Labour leader Jeremy Corbyn is facing calls for his resignation after telling his MPs that he will not support military action in Syria.
Former minister John Spellar accused Mr Corbyn of “trying to pre-empt” Labour MPs ahead of a shadow cabinet meeting on Monday at which the party’s stance on air strikes is due to be discussed.
He told BBC Radio 5 Live: “How does Jeremy Corbyn and his small group of tiny Trots in the bunker think they’ve got the unique view on it all? It’s absolutely right for him to put that view in the shadow cabinet. It’s right for them to discuss it.
“They thought they were going away to resume that discussion on Monday. He’s now trying to pre-empt that and whip up a storm inside the party. It is, as I say, unacceptable.”
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Mr Spellar said members of the shadow cabinet who supported air strikes against Islamic State should not resign, but Mr Corbyn should.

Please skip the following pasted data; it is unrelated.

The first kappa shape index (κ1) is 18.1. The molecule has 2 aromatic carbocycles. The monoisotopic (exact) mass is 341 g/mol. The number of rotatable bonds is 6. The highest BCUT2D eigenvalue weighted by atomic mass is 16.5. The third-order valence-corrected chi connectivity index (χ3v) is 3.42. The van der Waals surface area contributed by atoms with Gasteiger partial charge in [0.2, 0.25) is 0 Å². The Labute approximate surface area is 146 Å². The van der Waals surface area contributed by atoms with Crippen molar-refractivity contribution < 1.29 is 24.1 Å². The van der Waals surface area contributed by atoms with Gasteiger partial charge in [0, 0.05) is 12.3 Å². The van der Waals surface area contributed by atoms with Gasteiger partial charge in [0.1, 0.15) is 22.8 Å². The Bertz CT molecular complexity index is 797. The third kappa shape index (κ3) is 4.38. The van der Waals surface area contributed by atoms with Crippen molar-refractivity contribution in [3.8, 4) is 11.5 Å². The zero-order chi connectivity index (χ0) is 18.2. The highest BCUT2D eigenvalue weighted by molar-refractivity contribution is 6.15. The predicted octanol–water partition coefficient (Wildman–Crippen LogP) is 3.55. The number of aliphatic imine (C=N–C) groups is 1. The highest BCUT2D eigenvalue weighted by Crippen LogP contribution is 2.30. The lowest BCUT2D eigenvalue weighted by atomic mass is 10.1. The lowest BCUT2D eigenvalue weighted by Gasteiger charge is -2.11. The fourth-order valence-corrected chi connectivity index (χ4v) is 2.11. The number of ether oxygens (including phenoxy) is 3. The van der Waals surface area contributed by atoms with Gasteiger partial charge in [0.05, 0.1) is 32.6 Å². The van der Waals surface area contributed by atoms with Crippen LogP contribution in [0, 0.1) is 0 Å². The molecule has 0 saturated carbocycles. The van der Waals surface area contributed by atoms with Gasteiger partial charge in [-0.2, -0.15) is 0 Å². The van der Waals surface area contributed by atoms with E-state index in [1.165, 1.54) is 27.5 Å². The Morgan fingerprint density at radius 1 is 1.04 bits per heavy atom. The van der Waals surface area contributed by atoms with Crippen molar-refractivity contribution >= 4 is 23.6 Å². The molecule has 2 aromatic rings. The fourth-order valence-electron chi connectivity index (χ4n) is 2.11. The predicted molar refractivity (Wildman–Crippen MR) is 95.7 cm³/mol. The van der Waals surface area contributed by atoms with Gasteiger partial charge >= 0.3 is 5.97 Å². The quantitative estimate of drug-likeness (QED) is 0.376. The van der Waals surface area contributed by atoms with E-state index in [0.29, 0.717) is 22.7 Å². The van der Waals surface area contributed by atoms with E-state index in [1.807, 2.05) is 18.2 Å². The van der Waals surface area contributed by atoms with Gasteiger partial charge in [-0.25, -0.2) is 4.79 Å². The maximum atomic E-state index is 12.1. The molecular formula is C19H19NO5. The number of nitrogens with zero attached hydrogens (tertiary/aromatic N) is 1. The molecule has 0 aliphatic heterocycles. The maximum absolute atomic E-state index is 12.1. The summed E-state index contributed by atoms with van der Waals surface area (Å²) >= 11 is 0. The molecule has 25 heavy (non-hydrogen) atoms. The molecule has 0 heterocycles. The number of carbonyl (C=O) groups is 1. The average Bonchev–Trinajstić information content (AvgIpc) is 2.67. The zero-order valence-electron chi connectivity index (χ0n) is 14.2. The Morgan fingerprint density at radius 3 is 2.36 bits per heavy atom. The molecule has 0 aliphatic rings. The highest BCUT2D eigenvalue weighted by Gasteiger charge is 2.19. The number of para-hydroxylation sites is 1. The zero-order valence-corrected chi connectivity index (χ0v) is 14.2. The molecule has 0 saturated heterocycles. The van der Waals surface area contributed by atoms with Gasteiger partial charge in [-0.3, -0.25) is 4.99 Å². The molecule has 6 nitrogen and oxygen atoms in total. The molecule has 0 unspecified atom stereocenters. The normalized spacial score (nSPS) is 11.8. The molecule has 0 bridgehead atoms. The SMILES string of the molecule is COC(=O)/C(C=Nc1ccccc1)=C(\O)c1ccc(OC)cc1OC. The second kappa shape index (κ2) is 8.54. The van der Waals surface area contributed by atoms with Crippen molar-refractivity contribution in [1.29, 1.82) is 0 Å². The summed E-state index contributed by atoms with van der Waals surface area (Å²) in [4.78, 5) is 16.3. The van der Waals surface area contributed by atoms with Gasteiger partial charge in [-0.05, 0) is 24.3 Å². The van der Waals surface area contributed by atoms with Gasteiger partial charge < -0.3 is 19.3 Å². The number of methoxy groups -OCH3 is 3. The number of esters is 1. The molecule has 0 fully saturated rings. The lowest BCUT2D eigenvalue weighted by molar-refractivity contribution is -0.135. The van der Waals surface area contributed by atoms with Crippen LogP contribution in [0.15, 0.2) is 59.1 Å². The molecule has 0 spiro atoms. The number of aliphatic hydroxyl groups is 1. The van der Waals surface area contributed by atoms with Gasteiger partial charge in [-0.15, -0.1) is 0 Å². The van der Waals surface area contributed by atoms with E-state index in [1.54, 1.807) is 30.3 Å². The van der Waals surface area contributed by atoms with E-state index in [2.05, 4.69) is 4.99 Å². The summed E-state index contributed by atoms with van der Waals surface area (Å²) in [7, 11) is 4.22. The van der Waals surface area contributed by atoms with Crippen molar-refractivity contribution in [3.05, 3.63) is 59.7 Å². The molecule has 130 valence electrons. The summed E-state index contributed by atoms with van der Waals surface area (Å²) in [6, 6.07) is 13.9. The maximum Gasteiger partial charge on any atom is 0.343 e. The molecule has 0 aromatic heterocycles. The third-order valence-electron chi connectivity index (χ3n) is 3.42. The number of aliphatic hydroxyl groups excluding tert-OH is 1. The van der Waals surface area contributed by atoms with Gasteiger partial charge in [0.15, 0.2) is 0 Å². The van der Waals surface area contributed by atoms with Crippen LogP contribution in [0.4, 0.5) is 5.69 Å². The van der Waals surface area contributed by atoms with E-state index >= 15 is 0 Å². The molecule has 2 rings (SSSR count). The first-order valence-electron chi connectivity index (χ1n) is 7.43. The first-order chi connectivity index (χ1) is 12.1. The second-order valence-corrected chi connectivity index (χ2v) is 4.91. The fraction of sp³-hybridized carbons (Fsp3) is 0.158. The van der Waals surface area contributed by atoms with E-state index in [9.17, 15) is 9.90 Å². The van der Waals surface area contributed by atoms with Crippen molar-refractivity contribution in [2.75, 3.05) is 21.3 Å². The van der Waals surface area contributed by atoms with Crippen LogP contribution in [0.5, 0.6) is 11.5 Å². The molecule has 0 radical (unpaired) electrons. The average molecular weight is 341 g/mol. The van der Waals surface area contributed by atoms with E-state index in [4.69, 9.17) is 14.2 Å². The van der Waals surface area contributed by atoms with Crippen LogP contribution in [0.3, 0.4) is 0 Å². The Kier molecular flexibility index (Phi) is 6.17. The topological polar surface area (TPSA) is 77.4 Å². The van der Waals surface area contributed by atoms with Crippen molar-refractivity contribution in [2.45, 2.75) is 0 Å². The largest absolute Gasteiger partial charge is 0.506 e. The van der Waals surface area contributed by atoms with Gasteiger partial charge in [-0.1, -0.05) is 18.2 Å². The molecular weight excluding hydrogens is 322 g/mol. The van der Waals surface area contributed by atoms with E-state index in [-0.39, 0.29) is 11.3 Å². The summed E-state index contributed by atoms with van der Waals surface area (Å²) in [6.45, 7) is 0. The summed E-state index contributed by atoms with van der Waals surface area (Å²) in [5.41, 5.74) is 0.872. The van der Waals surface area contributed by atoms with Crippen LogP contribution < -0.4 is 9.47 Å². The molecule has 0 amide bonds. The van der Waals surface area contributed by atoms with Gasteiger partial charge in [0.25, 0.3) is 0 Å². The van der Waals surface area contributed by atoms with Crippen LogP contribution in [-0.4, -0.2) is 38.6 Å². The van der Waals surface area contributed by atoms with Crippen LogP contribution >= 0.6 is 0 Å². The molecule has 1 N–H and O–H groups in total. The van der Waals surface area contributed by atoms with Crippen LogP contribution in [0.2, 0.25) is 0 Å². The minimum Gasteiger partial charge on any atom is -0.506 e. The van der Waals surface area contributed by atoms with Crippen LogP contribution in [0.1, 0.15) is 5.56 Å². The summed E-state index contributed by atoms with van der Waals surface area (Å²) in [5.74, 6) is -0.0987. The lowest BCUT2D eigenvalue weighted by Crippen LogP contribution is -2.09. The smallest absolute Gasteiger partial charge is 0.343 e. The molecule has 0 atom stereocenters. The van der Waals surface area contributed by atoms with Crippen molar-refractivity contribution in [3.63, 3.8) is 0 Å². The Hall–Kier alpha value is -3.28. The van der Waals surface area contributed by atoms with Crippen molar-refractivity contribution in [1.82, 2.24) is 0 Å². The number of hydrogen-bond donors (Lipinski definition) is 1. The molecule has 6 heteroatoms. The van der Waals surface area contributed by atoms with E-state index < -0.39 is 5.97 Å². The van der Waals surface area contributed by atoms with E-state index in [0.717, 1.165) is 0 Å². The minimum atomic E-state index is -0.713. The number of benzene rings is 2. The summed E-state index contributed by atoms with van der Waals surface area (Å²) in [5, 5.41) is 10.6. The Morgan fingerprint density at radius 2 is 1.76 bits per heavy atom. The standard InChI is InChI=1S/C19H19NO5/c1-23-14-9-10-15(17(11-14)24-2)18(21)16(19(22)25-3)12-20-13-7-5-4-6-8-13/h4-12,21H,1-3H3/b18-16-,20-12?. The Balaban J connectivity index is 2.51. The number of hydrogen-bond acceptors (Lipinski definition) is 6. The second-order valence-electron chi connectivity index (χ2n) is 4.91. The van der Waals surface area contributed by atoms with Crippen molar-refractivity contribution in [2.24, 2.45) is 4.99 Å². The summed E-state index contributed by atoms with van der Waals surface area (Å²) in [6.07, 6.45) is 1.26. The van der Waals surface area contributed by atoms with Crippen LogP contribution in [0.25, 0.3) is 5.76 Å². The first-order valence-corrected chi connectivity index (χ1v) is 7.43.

“If anyone should resign after this incident, it should be Jeremy Corbyn,” he said.
Another ex-minister, Fiona Mactaggart, also said Mr Corbyn should stand down, just two months after being elected Labour’s leader.
Asked by BBC Radio Berkshire if Mr Corbyn should quit, she said: “I think that would be a sensible strategy because I think that the division at the moment is causing real problems.”
Mr Corbyn is also facing the threat of resignations from his shadow cabinet, more than half of whom support air strikes, after telling Labour MPs he would not back military action.
The Labour leader has not said there will be a three-line whip when the issue is debated in the Commons and his MPs may be allowed a free vote, but this would expose just how split the party is over Syria.
Shadow foreign secretary Hilary Benn, who backs air strikes, said he would not resign over Mr Corbyn’s opposition to military action and that Labour MPs could be given a free vote.
Asked if Mr Corbyn would be forced to allow a free vote on the issue, he told BBC Radio 4’s Today programme “it may be that that is where we end up”.
Yesterday in the Commons, Prime Minister David Cameron set out the government’s case for British involvement in air strikes in Syria.
Speaking in Malta, where he is attending a Commonwealth summit, he said: “I believe there is a compelling case to take the effective action to keep our country safe.”